Home-> Security & Protection-> New Mexico poised to vaccinate girls with cervical cancer vaccine


2007-9-2 9:52:45

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New Mexico lawmakers have passed a bill to require that girls in the state entering sixth grade be vaccinated with Merck's HPV vaccine against two strains of human papillomavirus that in rare cases causes cervical cancer, The Associated Press reported today.

Gilbert Gallegos, spokesman for Gov. Bill Richardson said the governor will sign it once he receives the bill, which would be effective in 90 days after it is signed.

HPV is a common sexually transmitted disease.   A recent survey shows that 25% of females in the U.S. are currently infected with the virus.    About 11,000 new cases of cervical cancer, most of which are induced by the virus, are diagnosed and 3,300 women die from the disease each year in the country.

Earlier, Texas governor Rick Perry issued an executive order to mandate a statewide vaccination of girls aged 11 and 12 entering sixth grade, which drew criticism from state legislators who said that no emergency exists that warrants such an order for an HPV vaccine.

Many states have been considering legislation to require girls to get vaccinated with the HPV vaccine.   Much of the political activities have been tied to Merck's lobbying to the lawmakers and state officials.   Earlier, news media reported that the vaccine maker would stop lobbying, but some have recently reported again that the company is still actively lobbying in the state of New York.

Lawmakers in at least  36 states and D.C. have introduced legislation to require, fund or educate the public about the HPV Vaccine and 21 states have introduced legislation to require girls to receive the HPV vaccine for school, according to National Conference of State Legislatures.

Opponents voiced all types of concerns about any legislation to require that young girls to get the Merck's vaccine Gardasil.   Some are concerned that vaccinating girls with the HPV vaccine would equivalently give girls a free license for premarital sex.   Some are worried that the state intervention would in effect take away parents’ right to making medical decision for their girls.   Some worry about the long term safety and efficacy of the HPV vaccine as it was not tested in long term trials.   Still, some claimed that any legislation to mandate the HPV vaccine would intrude the family privacy.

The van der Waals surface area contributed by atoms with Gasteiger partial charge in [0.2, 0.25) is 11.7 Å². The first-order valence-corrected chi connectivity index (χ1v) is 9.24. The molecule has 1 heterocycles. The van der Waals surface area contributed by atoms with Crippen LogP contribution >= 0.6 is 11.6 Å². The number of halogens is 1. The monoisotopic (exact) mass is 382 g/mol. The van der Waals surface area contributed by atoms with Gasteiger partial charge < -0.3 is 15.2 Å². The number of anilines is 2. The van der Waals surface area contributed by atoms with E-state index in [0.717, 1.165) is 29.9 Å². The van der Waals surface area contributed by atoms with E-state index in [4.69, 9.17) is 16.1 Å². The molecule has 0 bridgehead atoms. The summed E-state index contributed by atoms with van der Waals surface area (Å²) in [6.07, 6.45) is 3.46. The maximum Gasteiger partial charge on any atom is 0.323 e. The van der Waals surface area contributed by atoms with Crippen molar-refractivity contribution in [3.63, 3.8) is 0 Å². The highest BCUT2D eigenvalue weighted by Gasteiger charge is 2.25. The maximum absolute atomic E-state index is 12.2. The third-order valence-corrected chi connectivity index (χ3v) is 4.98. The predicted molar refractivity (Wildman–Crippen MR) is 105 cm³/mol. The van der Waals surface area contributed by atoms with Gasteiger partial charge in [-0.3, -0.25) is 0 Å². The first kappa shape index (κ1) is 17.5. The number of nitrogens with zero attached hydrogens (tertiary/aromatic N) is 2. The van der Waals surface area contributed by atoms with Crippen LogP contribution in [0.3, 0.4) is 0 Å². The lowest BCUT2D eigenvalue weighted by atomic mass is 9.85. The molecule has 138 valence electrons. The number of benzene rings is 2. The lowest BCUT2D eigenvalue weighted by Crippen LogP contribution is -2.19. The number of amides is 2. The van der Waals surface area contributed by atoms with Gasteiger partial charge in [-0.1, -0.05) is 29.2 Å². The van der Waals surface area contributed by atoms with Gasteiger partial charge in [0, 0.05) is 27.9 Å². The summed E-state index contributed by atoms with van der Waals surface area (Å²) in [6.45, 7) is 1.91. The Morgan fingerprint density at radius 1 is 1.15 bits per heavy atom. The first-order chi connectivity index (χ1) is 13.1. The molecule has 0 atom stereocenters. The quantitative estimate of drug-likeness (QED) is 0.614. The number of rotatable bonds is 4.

Analysts estimated that Merck may earn from the HPV vaccine $1 billion a year without state mandates and up to $3 billion a year with states mandating the vaccination.

A scientist with said that the risk of death from cervical cancer is tiny compared to other risks such as risk of deaths from traffic incidents, breast cancer, heart diseases, and drugs and doctors.  For instance, females would have a 5 times higher risk of dying from a traffic incident compared to the cervical cancer.

He suggested that those who want to forge ahead to have their girls vaccinated with the HPV vaccine need to know the following, which is derived mostly from Merck’s patient background information regarding Gardisal, the HPV vaccine.

The long term efficacy and safety of the vaccine remain unknown.   Trials were conducted for a short period.   The number of young girls in the trials was small, meaning that anything adverse could occur when the vaccine is applied to millions of young girls.
The vaccine protects against two HPV strains only that are responsible for 70 percent of cervical cancer.
The vaccine cannot protect every recipient against two HPV strains the vaccine is intended for. Those who receive the vaccine still need to undergo Pap smear screening regularly, which is believed to be highly effective in lowering the risk of death from cervical cancer.
This vaccine does not protect against HPV types that are already in the vaccine recipient. That is why young girls need to get the vaccine before they have any sexual contact.
The vaccine does not protect against other sexually transmitted disease. This means that those vaccinated with the vaccine still need to use other protective measures to protect against other sexually transmitted diseases.

On the other hand, those who decide not to have their girls vaccinated with the HPV vaccine may find the following useful.

Abstinence is the best preventive measure, which can also protect against other diseases.
Condom use can reduce the risk for those who are sexually active.
Good nutrition helps.  Early studies have found certain nutrients such vitamin C and folate help clear the virus in the body.
Cervical cancer screening is highly effective. The current screening of cervical cancer for women is believed to reduce the risk of cervical cancer death by 80 percent, according to Angela E Raffle from Public Health Network in the UK, who published her correspondence in The Lancet 2007; 369:367-368 to oppose the compulsory inoculation of the HPV vaccine.
For more ifnormation regarding state legislation on HPV vaccine, visit